Our annual cruise to the western Fram Strait has come to an end. We had a tight schedule, but lots of sampling and working around the clock helped us reach our goals:
We recovered 6 of our moorings with instruments full of new salinity and temperature measurements of the of the East Greenland Current. Initial results show a lot of warm Atlantic Water on the Greenland shelf the past few months, while the polar water continues to be warmer in summer due to the sea ice decline. Both are important processes that will lead to delayed sea ice formation and likely a thinner sea ice cover this winter. We carried out the yearly hydrographic section across the strait at 78.8° N., where we sampled Arctic waters to understand the effect of climate change on the origin of surface freshwater, nutrient distribution, carbon export and ocean acidification.
The Arctic has been unusually warm this summer, with record heatwaves triggering record Greenland Ice sheet melt. This runoff is adding to the freshwater released by melting Arctic sea ice. Because this freshwater influx could affect ocean circulation, it’s important to know where it goes. Does it stay in the narrow Greenland boundary current, or will it reach Atlantic deep water formation regions where it might have a big impact? To find out, we have deployed drifters telling us their position every few hours as they float along. Some also measure temperature and salinity, showing how the freshwater mixes with saltwater over time.
Part of this cruise is dedicated to sea ice research in the East Greenland Current. But as in the past few years, we had trouble finding sufficiently large floes to work on again this year. Fog and storms also delayed our work. Luckily, we were able to do an aerial survey with an electromagnetic instrument flown from the helicopter that measures sea ice thickness.
Visiting “fast” ice is a crucial part of our research program in the Fram Strait. An extensive area of stationary ice attached to grounded icebergs forms in the shallow waters off northeast Greenland coast every winter. This fast ice has generally been able to survive summers; forming a wide zone of multiyear fast ice more than two- to three-meters thick. Over the past few weeks we have seen this fast ice quickly disintegrate, driven by a combination of regional ocean warming and a northeastern swell that chipped it away piece by piece. When we reached our destination on northeast Greenland shelf at about 14.2°W, 78.5°N, only a small central portion, about 50 km. by 12 km., remained. Here, we took samples of ice cores and seawater at the bottom of the ice for studies on microplastics, which have been found in sea ice. The samples will be analyzed when we return to Tromsø.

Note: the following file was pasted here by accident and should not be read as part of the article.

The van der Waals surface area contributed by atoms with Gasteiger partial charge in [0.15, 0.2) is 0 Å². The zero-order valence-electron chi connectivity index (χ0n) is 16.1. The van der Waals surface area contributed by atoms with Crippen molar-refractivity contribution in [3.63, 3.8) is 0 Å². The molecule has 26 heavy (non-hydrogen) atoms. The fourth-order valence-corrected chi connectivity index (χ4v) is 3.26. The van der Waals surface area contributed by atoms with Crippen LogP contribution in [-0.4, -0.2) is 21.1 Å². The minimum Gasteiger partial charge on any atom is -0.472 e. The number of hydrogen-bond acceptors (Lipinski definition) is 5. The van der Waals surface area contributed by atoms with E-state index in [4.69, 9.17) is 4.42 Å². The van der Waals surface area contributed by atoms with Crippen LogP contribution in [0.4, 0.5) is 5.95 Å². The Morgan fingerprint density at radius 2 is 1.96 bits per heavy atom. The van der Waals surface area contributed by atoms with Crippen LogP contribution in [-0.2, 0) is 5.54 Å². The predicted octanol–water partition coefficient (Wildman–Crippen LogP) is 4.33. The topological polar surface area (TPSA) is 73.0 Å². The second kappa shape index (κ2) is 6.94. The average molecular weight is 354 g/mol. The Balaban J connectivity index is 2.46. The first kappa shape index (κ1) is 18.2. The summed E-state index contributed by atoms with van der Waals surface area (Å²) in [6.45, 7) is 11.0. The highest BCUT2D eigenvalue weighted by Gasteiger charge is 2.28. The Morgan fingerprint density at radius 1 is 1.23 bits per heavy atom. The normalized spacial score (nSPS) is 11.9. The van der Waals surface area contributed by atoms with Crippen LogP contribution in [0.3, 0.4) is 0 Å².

Last but not least, the Fram Strait phase of the ICE-whales project is nearly at an end. Weather conditions were largely conducive to searching, but ice conditions in the Greenland coastal polynya system were heavy (vast amounts of glacier ice in particular) and there were no bowheads sighted anywhere on the shelf. We only encountered four bowheads on the entire expedition, all in the mid-strait drift ice. One individual was tagged (sat, limpet) and biopsied. Narwhal were more numerous both coastally and in the drift ice, and we have done novel collections of biopsies from this population, which has never before been sampled. These samples will produce exciting scientific results when compared with the neighboring population to the west on a variety of fronts (genetics, isotopic analyses of diet etc).